Religious conservatives have fought gay weddings, trans bathrooms, civil rights, sex ed, contraception, a woman’s right to terminate a pregnancy, and even battered women’s shelters.
Some of this is recent. Some of this is in the past. Some feels like a bit of both.
“God” comes up a lot in arguments against all of these things.
But is the real motivation something else? Read the rest of this entry
Some folks try to use their own religious rights to tramp down everyone else’s.
A couple examples:
- Contraception: Powerful people who don’t believe in birth control refuse to cover contraception thru their organization’s insurance
- Gay marriage: No cake-baking for gay weddings if you’re against homosexuality
Apparently, religious rights are more important than any other kind. Read the rest of this entry
Should some people be allowed to force their religion on less powerful people?
That might happen if the Supreme Court rules against the government in the Zubik v. Burwell contraception case. Read the rest of this entry
Women’s right to contraception has been challenged by Catholic Bishops and members of Congress who voted on a “Blunt Amendment” allowing employers to deny healthcare, like contraception, that they deem immoral. (The amendment was defeated in the U.S. Senate by a mere three votes!)
What does it say about the college coed Susan Fluke [sic], who goes before a congressional committee and essentially says that she must be paid to have sex? What does that make her? It makes her a slut, right? It makes her a prostitute. She wants to be paid to have sex… she’s having so much sex she can’t afford her own birth control pills and she agrees that Obama should provide them, or the Pope.
If Rush is so vexed at supporting other people’s sex lives, why doesn’t he tackle insurance-covered Viagra too?
By attacking Ms. Fluke as a slut, Limbaugh reveals that he – and other right-wingers — are not concerned with shielding Catholic Bishops’ conscience. No. They seek to control women’s sexuality.
But if Rush can’t limit it, at least he wants to watch (another sort of control). Even as he claims to uphold “conservative values,” he rants:
If we are going to pay for your contraceptives, and thus pay for you to have sex, we want something for it, and I’ll tell you what it is. We want you to post the videos online so we can all watch.
Since when were “traditional family values” pro-porn?
Rush is all about silencing women: Be afraid of slut-shaming. Be very afraid!
Men can speak out. And Viagra-infused men can enjoy sexuality. But women must not.
Bishops, and employers more generally, must be free to follow their conscience. But women must follow the conscience of Bishops and their employers.
Conservatives claim to guard individual freedom.
Apparently, women aren’t actual people. They don’t count.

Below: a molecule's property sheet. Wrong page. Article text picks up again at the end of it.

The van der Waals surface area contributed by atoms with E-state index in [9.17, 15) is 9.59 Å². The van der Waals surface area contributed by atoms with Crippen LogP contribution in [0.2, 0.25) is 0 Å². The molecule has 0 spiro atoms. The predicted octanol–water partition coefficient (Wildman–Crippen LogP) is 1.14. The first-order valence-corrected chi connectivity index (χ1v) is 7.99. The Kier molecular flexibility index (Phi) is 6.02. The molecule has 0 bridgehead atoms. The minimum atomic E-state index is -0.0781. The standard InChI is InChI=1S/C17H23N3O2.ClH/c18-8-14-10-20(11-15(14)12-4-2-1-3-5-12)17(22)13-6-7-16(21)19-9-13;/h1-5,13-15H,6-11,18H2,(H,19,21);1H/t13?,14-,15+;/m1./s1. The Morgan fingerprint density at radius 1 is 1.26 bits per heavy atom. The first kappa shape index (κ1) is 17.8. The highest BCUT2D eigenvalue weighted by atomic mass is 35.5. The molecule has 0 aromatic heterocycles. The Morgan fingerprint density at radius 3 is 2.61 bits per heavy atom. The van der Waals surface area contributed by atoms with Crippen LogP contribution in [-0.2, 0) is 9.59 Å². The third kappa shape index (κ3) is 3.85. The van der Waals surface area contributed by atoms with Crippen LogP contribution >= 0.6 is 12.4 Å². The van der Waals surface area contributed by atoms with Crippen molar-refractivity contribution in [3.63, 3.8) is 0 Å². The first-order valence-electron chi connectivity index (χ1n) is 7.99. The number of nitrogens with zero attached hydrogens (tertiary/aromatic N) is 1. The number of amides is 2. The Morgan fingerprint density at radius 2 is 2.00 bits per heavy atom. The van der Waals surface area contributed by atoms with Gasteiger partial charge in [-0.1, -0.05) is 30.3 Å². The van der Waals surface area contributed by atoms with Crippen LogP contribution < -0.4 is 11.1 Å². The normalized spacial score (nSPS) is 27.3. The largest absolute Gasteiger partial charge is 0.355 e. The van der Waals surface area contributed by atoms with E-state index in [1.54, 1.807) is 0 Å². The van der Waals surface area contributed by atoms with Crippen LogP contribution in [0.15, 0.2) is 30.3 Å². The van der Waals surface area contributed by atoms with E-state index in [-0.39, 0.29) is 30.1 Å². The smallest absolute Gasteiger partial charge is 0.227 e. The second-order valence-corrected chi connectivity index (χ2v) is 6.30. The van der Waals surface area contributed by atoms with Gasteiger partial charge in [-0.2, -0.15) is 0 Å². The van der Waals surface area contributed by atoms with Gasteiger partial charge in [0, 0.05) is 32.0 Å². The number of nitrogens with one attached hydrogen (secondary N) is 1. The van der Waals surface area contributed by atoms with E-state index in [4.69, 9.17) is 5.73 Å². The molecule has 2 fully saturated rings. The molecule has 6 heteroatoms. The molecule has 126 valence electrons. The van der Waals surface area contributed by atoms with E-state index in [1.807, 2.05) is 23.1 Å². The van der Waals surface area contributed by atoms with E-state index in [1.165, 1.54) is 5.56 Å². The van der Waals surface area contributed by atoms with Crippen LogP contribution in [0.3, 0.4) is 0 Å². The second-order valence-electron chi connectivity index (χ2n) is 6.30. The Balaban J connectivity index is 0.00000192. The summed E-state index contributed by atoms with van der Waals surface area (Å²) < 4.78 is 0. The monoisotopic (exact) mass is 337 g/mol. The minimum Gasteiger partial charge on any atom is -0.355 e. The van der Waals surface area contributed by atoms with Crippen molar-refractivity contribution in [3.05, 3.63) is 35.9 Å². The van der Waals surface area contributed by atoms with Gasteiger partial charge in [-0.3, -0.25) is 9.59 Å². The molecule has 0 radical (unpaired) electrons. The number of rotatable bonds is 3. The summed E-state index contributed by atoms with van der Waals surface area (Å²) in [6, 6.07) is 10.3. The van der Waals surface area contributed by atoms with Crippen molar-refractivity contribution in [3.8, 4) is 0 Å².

Birth control sabotage has been revealed to be a common form of partner abuse. In a report released earlier this week by the National Domestic Violence Hotline, 25 percent of women callers to the hot line, who voluntarily answered questions about birth control and pressure to get pregnant in their relationships, reported some form of reproductive coercion.
The callers said their partners hid birth control pills or flushed them down the toilet. Some refused to wear condoms or poked holes in them. One woman’s partner became furious when she recently got her period.
The study’s authors state firmly that reproductive coercion is a form of abuse. Family Violence Prevention Fund president Esta Soler says, “While there is a cultural assumption that some women use pregnancy as a way to trap their partner in a relationship, this survey shows that men who are abusive will sabotage their partner’s birth control and pressure them to become pregnant as a way to trap or control their partner.”
And physical and emotional abuse go hand-in-hand with birth control sabotage: Another study on reproductive coercion found that one-third of women using reproductive health clinics (of five studied), whose partners were physically abusive, also said their partners had pressured or forced them into pregnancy, often hiding or destroying contraception.
This tactic should alarm feminists and anti-domestic-violence workers. It also suggests a revealing political analogy.
It seems these ostensibly “pro-family” men, who are busily destroying contraception in pursuit of children, have a lot in common with the “pro-family” (read: anti-reproductive rights) political agenda.
So why aren’t we willing to call the anti-choice agenda abusive, too?
The conservative political agenda is anti-women working outside the home, anti-abortion, anti-birth control, and once upon a time, anti-battered women’s shelters (the better to keep women inside the home and attached to intact nuclear families). Each of these stances, in some way, disempowers women.
It’s easy to see how restricting shelters keeps women under the thumb of abusive men: It’s a no brainer. If there’s no safe place to go, you’re trapped.
The same holds for denying women access to birth control or abortion. If you’re pregnant with this man’s child, you’re attached–you’re trapped, again, by an unwanted pregnancy.
And women who don’t work outside the home tend to have less say within it. Not to mention that a lack of income makes it hard to leave an abusive partner.
The “pro-family” political agenda may claim to uphold “traditional” American values, but for for many young men claiming to want “normal” nuclear families, pregnancy coercion is a form of abuse and control. What kind of “family values” are those?
This post originally appeared in the Ms. Magazine Blog, February 18, 2011